MAKAWAO - Makawao Veterans Cemetery may reach capacity for burials in one and a half to two years, so plans are being laid for the purchase of a 10-acre adjoining property.
The state Legislature approved $5 million last session for the planning, purchase and development of the cemetery expansion, said Ronald P. Han Jr., the director of Hawaii State Veterans Services, in a phone interview last week from Oahu.
"Makawao is my priority right now," said Han, whose agency oversees eight veterans cemeteries on the six major Hawaiian Islands, including ones on Molokai and Lanai. "I want to make sure this one gets moving with a little more momentum because of the capacity issues."
The American flag flies at half-mast as Lahaina resident George Perez and his girlfriend, Alicia Sanchez, watch the Memorial Day service at Makawao Veterans Cemetery in May. Plans are under way to purchase an adjacent 10-acre parcel to expand the cemetery.
The Maui News file photo
With World War II veterans now reaching their 80s and 90s, Han said he's concerned and wants to make sure that they go to their final resting place with honor and dignity.
"There is a growth . . . and we will try to anticipate this growth," he said. "We are pushing really hard . . . so we can take care of our Maui veterans."
Han said that "it's hard to say" when the the 7-acre Makawao cemetery will reach capacity, but it could be one and a half to two years for in-ground burials.
"That's a concern for us," he said.
With the acquisition of the 10-acre addition, the cemetery could be set for five to 10 years down the road, he said.
Efforts to purchase the property are at the beginning stages with the state making initial contact with the landowner, whom Han described as a "consortium."
County real property tax records show Paul Turner as the owner of the surrounding parcel, which is 129.7 acres.
Turner said last week that he is working with Jordan Santos, whose father is buried in the cemetery, on a "complex subdivision." Both he and Santos want the cemetery addition to happen.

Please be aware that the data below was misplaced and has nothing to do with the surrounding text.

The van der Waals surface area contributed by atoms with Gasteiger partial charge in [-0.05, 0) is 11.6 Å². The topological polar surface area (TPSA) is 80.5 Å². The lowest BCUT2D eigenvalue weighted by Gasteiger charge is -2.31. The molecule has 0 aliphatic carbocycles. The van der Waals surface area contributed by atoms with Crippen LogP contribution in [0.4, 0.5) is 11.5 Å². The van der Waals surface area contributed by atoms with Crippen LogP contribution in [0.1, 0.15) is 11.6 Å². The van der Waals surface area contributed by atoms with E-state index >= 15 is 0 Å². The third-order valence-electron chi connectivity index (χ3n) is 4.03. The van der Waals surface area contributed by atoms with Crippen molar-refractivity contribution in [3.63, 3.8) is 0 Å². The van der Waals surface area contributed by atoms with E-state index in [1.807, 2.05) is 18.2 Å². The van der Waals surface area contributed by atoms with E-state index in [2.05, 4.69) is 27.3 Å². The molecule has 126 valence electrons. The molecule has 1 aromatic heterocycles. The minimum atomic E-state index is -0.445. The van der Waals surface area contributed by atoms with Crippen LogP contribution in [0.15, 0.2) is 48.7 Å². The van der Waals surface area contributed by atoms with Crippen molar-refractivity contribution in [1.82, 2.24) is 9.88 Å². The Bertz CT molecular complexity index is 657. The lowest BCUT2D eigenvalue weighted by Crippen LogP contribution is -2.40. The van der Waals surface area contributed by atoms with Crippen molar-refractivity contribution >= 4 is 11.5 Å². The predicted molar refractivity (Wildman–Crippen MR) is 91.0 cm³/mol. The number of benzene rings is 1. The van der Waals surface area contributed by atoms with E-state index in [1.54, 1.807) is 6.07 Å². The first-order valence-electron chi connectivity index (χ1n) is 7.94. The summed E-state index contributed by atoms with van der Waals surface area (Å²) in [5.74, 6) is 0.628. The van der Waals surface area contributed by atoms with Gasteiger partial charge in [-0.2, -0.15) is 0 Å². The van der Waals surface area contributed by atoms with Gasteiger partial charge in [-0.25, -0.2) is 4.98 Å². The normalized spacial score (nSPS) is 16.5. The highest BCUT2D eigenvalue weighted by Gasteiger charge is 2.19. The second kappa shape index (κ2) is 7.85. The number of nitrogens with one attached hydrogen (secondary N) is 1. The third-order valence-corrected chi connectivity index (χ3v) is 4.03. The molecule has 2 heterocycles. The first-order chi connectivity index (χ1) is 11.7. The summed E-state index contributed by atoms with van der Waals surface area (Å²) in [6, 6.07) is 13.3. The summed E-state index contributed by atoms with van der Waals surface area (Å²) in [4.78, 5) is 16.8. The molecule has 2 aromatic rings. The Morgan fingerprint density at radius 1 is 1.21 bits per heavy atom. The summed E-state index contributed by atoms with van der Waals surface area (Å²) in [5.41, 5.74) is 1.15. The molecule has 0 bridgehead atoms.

When asked if he believed the subdivision could be completed before the cemetery reaches capacity, Turner replied: "I hope so. It continually gets delayed."
Attempts to reach Santos by phone and fax were unsuccessful.
Paul Laub, president of the Maui County Veterans Council, is concerned about whether the acquisition of the additional parcel can be done in time. He said that the state cannot purchase the property until the Turner-Santos transaction is completed.
"Our problem is just actually getting the piece transferred," said Laub, who has been briefed by state officials on the cemetery plans. "The state has done everything. It's not the money; it's sitting there and ready."
Han was not sure if the acquisition would occur this or next year.
"Nobody can tell me how long it will take, but we're working as fast as we can to see this thing through," he said. "This is something we must do."
As of 2010, there were 2,381 grave-site burials and 208 in columbarium/niches for a total of 2,589, said Han, who has been on the job for a little more than a month.
Current servicemen and servicewomen and veterans and their spouses and dependent children up to a certain age may be buried at the Makawao Veterans Cemetery, located on a bend on Baldwin Avenue. Veterans who have been dishonorably discharged are not eligible for burial in the cemetery, Han said.
* Lee Imada can be reached at firstname.lastname@example.org.